Q. One of my partners retired early and said she basically pays no taxes at all. Can that be true?
A. A basic understanding of our tax code can be extremely valuable when doing financial planning with or without a formal advisor. The media and even politicians often mistakenly assume that a high earned income is what defines wealth. In reality, a wealthy person has a high net worth, not a high earned income. That misunderstanding, however, has resulted in a tax code that primarily taxes income rather than wealth. So although physicians who make $400,000 per year may have a negative net worth, they will still have a high tax bill.
Newly minted attending physicians are often shocked to realize just how highly their income is taxed. The progressive nature of the tax code means that the more income you make, the higher the percentage of your income that goes toward income taxes. When it comes to taxes, earned income is the worst kind of income there is. Not only do you have to pay payroll taxes such as Social Security and Medicare on the income, but the taxes might even be calculated using a completely different (and higher) set of tax brackets than unearned income! This might result in an emergency physician paying an effective tax rate (total tax divided by total income) in the 30 percent range and a marginal tax rate (the rate at which the next dollar earned is taxed) in the 45 percent range!
There are not a lot of methods to dramatically lower your tax bill while you are working full-time as a physician. The largest tax breaks are usually tax-advantaged savings accounts such as 401(k)s and health savings accounts (HSAs). However, there is one method that has been used by some physicians to dramatically lower their tax bill: retiring early!
Many physicians, used to paying a very heavy tax burden during their working years, are surprised by just how low their retirement tax bill might be. They no longer have to pay payroll taxes at all and might even move to a state without an income tax. Deductions and exemptions they might have been phased out of before are now available again. Some of their income is likely to be tax-free, and a significant part of it is taxed using the lower qualified dividends/long-term capital gains scale. When you combine all of this, it is entirely possible that your retired partner isn’t paying income tax at all. Let’s run the numbers and see just how much income a couple could have without having to pay taxes.
Let’s assume a married couple is 55 years old, newly retired, but with one high school student and one college student. They are not yet receiving Social Security and have no pension. Their house is paid off, they don’t give much to charity, and they live in a tax-free state, so they have decided to just take the standard deduction. Their spending money comes from a large taxable investing account where the basis (eg, what they paid for the mutual fund shares) is about half the value of the account, some small Roth IRAs, an HSA, and large traditional IRAs from rolling over their 401(k)s from when they were working.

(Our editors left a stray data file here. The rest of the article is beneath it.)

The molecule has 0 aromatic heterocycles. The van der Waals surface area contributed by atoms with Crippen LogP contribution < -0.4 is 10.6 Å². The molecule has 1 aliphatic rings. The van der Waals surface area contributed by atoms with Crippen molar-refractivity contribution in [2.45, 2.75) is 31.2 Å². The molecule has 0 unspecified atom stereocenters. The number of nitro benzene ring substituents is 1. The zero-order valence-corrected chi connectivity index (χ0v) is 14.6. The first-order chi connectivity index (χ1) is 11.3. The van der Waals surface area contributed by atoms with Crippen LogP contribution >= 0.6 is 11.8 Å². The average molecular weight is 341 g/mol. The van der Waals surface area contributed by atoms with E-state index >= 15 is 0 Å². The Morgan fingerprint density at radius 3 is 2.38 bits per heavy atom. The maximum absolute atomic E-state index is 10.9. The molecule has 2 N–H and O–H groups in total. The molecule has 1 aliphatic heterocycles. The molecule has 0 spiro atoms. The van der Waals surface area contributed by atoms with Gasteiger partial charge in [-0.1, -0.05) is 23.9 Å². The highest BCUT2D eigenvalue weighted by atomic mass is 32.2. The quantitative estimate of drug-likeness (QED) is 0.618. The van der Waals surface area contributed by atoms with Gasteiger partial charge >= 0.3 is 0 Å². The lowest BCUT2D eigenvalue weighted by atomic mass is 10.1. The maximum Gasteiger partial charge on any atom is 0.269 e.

Let’s say they take $10,000 from their Roth IRAs and another $5,000 from their HSA. Their taxable account kicks off $10,000 from municipal bond interest (tax-free) and $20,000 from qualified dividends. They sell another $20,000 worth of shares from the account. Finally, they withdraw $35,000 from their tax-deferred accounts using the substantially equal periodic payment (SEPP) rule to avoid paying any penalties for withdrawing prior to age 59.5. That is a total spending amount of $100,000. What is their tax bill on that income? It’s $0. No tax at all is due.
How can that be? Let’s go through the items one by one.
- The $10,000 Roth IRA withdrawal is not taxed at all.
- The $5,000 HSA withdrawal used for health care expenses is not taxed at all.
- The $10,000 in municipal bond interest is not taxed at all.
- Half of the sold mutual fund shares ($10,000) are basis and thus not taxed at all.
- The other half of the shares are subject to long-term capital gains taxes. However, in this case that is the 0 percent bracket.
- The qualified dividends are subject to tax as well but like the long-term capital gains, only at 0 percent.
- That leaves the $35,000 tax-deferred account withdrawal to be taxed at ordinary income tax rates.
However, we haven’t even touched this family’s deductions or credits. First, we can subtract their $12,600 standard deduction and their $16,200 personal exemptions. That leaves $6,200 of taxable income, which results in a tax bill of $620 because it is all taxed in the 10 percent bracket. However, this family qualifies for a nonrefundable child tax credit of $2,000. Thus, no tax would be due. And we didn’t even consider the likely possibility of this family receiving the American Opportunity Tax Credit (a credit of up to $2,500 paid toward college tuition).
While $100,000 might not seem like much when compared to the gross salary of an emergency physician, with a dramatically reduced tax bill, without student loans, with no need to save for retirement or college, and with a paid-off mortgage, $100,000 may very well be enough to allow you to maintain your preretirement standard of living.
Even if you decide to have a more luxurious retirement than $100,000 of spending per year, you are still likely to have a dramatically lower tax bill in retirement. It might not be $0, but it will probably be closer to $0 than to what you are paying now. In fact, early retirees often deliberately increase their tax bill by doing Roth conversions of tax-deferred money in order to lower their overall lifetime tax burden, but that’s a subject for another column.